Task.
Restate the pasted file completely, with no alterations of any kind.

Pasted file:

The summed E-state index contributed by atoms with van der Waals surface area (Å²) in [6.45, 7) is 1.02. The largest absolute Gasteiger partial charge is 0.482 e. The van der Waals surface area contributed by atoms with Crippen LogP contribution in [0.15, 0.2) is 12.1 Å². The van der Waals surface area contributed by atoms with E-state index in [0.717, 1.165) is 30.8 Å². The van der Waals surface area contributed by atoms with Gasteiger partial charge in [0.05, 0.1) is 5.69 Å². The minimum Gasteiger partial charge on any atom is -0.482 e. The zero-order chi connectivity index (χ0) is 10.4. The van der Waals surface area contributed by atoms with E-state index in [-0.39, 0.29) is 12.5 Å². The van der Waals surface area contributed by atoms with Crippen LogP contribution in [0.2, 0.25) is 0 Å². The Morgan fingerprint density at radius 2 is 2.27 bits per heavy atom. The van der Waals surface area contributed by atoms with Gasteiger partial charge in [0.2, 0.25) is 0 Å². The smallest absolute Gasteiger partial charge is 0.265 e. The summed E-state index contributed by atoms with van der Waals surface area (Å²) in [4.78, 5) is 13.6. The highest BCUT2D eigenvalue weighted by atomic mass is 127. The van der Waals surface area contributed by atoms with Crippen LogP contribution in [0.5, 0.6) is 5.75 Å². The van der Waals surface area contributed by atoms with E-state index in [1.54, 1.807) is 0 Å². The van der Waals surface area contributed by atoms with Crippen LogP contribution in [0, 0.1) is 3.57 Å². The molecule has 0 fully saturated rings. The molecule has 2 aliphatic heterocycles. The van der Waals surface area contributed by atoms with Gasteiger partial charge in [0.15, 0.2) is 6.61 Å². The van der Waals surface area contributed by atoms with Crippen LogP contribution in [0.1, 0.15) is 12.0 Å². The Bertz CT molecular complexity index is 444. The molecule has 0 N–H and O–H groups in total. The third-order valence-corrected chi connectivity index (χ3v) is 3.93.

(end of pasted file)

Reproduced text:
The summed E-state index contributed by atoms with van der Waals surface area (Å²) in [6.45, 7) is 1.02. The largest absolute Gasteiger partial charge is 0.482 e. The van der Waals surface area contributed by atoms with Crippen LogP contribution in [0.15, 0.2) is 12.1 Å². The van der Waals surface area contributed by atoms with E-state index in [0.717, 1.165) is 30.8 Å². The van der Waals surface area contributed by atoms with Gasteiger partial charge in [0.05, 0.1) is 5.69 Å². The minimum Gasteiger partial charge on any atom is -0.482 e. The zero-order chi connectivity index (χ0) is 10.4. The van der Waals surface area contributed by atoms with E-state index in [-0.39, 0.29) is 12.5 Å². The van der Waals surface area contributed by atoms with Crippen LogP contribution in [0.2, 0.25) is 0 Å². The Morgan fingerprint density at radius 2 is 2.27 bits per heavy atom. The van der Waals surface area contributed by atoms with Gasteiger partial charge in [0.2, 0.25) is 0 Å². The smallest absolute Gasteiger partial charge is 0.265 e. The summed E-state index contributed by atoms with van der Waals surface area (Å²) in [4.78, 5) is 13.6. The highest BCUT2D eigenvalue weighted by atomic mass is 127. The van der Waals surface area contributed by atoms with Crippen LogP contribution in [0.5, 0.6) is 5.75 Å². The van der Waals surface area contributed by atoms with E-state index in [1.54, 1.807) is 0 Å². The van der Waals surface area contributed by atoms with Crippen LogP contribution in [0, 0.1) is 3.57 Å². The molecule has 0 fully saturated rings. The molecule has 2 aliphatic heterocycles. The van der Waals surface area contributed by atoms with Gasteiger partial charge in [0.15, 0.2) is 6.61 Å². The van der Waals surface area contributed by atoms with Crippen LogP contribution in [0.1, 0.15) is 12.0 Å². The Bertz CT molecular complexity index is 444. The molecule has 0 N–H and O–H groups in total. The third-order valence-corrected chi connectivity index (χ3v) is 3.93.